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MQ-1 Predator

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General Atomics MQ-1 Predator
Twuav 13 02.jpeg
General characteristics
Length 8.14 meters 26 feet 8 inches
Wingspan 12.7 meters 41 feet 8 inches
Loaded weight 1020 kg 2,250 lb
Cruising speed 130 km/h 81 mph / 70 kt
Service ceiling 7,600 meters 25,000 feet
Endurance 24+ hours
Unmanned aerial vehicle

The MQ-1 Predator is an unmanned aerial vehicle (UAV) which the U.S. Air Force describes as a MALE (medium-altitude, long-endurance) UAV system. It can serve in a reconnaissance role, and it can also be weaponized and can carry and use two AGM-114 Hellfire missiles. The aircraft has been in use since 1995, and been in combat over Afghanistan, Bosnia, Kosovo, Iraq, and Yemen.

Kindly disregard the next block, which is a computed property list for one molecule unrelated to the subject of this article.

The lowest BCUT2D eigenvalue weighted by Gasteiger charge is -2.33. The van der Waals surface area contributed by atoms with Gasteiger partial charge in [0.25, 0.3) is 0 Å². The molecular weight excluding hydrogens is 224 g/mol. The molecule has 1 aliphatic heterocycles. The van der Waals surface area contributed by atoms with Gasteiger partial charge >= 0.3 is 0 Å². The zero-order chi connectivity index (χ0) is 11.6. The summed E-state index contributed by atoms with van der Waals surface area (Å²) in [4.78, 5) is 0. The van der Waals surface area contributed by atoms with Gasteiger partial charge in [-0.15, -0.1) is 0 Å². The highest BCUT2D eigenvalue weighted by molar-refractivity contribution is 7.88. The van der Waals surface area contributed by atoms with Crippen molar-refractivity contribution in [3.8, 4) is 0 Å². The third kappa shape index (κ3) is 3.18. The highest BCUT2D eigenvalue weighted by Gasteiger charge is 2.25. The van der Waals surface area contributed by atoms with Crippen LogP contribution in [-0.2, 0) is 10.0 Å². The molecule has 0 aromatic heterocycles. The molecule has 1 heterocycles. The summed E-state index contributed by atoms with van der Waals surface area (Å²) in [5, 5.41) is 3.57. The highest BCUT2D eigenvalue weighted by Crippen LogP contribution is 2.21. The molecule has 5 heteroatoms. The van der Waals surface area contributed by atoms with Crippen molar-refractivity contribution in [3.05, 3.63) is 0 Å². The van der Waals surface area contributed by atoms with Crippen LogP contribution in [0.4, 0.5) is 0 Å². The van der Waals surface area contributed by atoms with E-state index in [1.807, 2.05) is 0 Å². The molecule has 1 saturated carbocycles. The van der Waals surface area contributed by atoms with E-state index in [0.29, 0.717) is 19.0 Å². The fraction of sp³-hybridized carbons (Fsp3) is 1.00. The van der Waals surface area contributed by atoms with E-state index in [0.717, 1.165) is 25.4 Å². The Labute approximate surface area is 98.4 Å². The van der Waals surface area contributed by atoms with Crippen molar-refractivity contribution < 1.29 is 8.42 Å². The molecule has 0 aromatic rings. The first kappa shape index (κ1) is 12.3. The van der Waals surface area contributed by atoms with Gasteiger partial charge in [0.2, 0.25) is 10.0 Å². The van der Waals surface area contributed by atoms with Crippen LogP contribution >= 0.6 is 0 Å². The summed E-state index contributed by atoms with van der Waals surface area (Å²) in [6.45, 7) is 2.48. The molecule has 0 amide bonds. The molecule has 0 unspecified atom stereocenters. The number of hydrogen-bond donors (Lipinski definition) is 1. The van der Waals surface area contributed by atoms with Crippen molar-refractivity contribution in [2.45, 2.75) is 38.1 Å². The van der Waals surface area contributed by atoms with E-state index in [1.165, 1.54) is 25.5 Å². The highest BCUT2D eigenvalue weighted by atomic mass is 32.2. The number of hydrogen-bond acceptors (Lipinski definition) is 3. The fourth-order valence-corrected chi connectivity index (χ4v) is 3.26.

The MQ-1 Predator is a system, not just an aircraft. The fully operational system consists of four air vehicles (with sensors), a ground control station (GCS), a Predator primary satellite link communication suite and 55 people. In the over-all U.S. Air Force integrated UAV system, the Predator is considered a "Tier II" vehicle.[1]

The Predator system was initially designated the RQ-1 Predator, with the "R" is the Department of Defense designation for reconnaissance, "Q" means unmanned aircraft system. The "1" describes it as being the first of a series of purpose-built unmanned reconnaissance aircraft systems. Pre-production systems were designated as RQ-1A, while the RQ-1B (not to be confused with the RQ-1 Predator B, which became the MQ-9 Reaper) denotes the baseline production configuration. It should be emphasized that these are designations of the system as a unit. The actual aircraft themselves were designated RQ-1K for pre-production models, and RQ-1L for production models.[2] In 2002, the Air Force officially changed the designation to MQ-1 (the "M" designates multi-role) to reflect its growing use as an armed aircraft.[3]